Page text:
With 10 games left, the Eastern Conference's playoff race is starting to take shape.
It's starting to look more and more like the Hurricanes and Buffalo Sabres will be main rivals for the final spot, although nothing is set in stone. The seventh-place New York Rangers aren’t yet safe, although they’ve done themselves a huge favor by winning four straight. A small group of teams behind the Canes, namely the New Jersey Devils, Toronto Maple Leafs and Atlanta Thrashers, also have some hope.
“I don’t know what the other teams’ records are going to look like down the stretch, but there have been a lot of strange things happening in this league, and I wouldn’t count anything out yet,” said coach Paul Maurice.
As of Monday morning, it’s Buffalo and Carolina that are staring directly at each other on either side of the cutoff line, with the Sabres holding a three-point edge in an equal amount of games played. The two teams entered the weekend tied in points thanks to the Canes’ overtime win on Friday, with Buffalo then taking three out of a possible four against Atlanta and Nashville to pull ahead once again.
Mathematically, Carolina has a slightly more difficult schedule than Buffalo in terms of points earned by remaining opponents. However, the Sabres have more games against teams that would be considered “on the bubble” as of now - contests that are likely to be among the most intense - with match-ups against New Jersey, Toronto and the Rangers still on the schedule. With the lone exception of Atlanta, the Canes will face teams that either know that they’re in or know that they’re out.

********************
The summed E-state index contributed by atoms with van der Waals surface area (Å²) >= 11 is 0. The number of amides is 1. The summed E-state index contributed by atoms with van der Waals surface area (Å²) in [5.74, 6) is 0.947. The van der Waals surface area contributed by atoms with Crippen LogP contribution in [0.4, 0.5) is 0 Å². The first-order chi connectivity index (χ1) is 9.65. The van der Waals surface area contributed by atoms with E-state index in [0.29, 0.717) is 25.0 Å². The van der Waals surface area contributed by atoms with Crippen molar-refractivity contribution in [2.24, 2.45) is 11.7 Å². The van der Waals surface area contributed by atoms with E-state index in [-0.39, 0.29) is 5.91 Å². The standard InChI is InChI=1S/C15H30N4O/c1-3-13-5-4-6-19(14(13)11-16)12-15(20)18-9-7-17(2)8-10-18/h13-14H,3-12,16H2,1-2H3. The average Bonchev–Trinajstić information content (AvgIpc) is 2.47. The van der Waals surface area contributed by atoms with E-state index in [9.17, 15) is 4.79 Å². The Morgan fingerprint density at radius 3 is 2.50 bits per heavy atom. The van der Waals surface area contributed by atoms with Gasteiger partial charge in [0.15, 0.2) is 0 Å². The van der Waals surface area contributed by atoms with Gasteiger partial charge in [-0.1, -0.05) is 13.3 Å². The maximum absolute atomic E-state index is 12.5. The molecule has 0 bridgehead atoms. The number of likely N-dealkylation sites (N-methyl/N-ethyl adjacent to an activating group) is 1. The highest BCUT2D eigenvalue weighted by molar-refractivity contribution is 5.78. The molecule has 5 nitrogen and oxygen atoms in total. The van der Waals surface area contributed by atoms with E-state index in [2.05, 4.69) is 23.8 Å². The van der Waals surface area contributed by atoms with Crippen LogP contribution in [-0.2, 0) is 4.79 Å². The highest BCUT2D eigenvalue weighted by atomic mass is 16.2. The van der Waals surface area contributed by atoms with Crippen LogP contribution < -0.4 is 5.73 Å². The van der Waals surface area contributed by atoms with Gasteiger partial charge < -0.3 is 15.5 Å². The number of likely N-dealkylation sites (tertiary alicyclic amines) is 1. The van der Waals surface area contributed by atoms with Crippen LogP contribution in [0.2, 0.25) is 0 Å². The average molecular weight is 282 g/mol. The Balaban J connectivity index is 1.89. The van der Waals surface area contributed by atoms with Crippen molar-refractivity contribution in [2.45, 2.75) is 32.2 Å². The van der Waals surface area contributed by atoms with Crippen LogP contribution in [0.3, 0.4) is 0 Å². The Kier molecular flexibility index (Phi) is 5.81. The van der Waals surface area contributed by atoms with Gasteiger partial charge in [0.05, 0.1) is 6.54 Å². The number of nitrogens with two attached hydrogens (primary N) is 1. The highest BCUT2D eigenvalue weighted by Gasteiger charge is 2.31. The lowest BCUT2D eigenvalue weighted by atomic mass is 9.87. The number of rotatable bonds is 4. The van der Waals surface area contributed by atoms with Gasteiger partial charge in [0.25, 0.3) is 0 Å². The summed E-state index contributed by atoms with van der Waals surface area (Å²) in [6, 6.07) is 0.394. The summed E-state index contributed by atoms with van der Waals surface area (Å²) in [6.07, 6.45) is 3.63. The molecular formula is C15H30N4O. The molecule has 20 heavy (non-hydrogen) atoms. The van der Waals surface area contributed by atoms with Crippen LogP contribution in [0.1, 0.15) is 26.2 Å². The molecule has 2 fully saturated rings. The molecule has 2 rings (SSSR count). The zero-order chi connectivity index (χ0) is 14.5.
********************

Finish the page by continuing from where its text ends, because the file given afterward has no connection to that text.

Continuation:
If that ends up being a wash, the timing of the schedule offers no further advantages. With the exception of the final week of the season when Buffalo plays Tampa Bay on a Tuesday and Carolina hosts Detroit the following day, the two teams play their other nine games simultaneously.
That means both teams will have to deal with the fact that eight of their remaining 10 contests are part of back-to-back situations, which for Carolina begins with a home-and-home set with Tampa Bay starting Friday.
“Those back-to-backs, clearly Tampa is fine, and I think with the rest of them the other team is playing the night before too, so that’s a little bit of a treat for us,” said Maurice. “We’ve got an even playing field.”
If things stay roughly the way they are now, the final head-to-head match-up between Carolina and Buffalo at the RBC Center on April 3 should be significant, not that the other games aren’t. Trying to keep that focus without creating the tension that has showed signs of creeping into their game will be a challenge for the Canes the rest of the way.
“With every one of these games, we’ll be talking about it being a must-win game, but with 10 left, you’d take 9-1,” said Maurice. “You want to be careful how you bring that into your room.”
If nothing else, the Canes will enter the final push relatively rested. Tuesday’s game with Ottawa is their only game in a six-day stretch from last Friday’s Islanders game to this Friday’s opener with Tampa Bay.
“I think getting a little recovery time is important,” said Maurice. “We can have lots of energy for the game tomorrow night and then recover again.”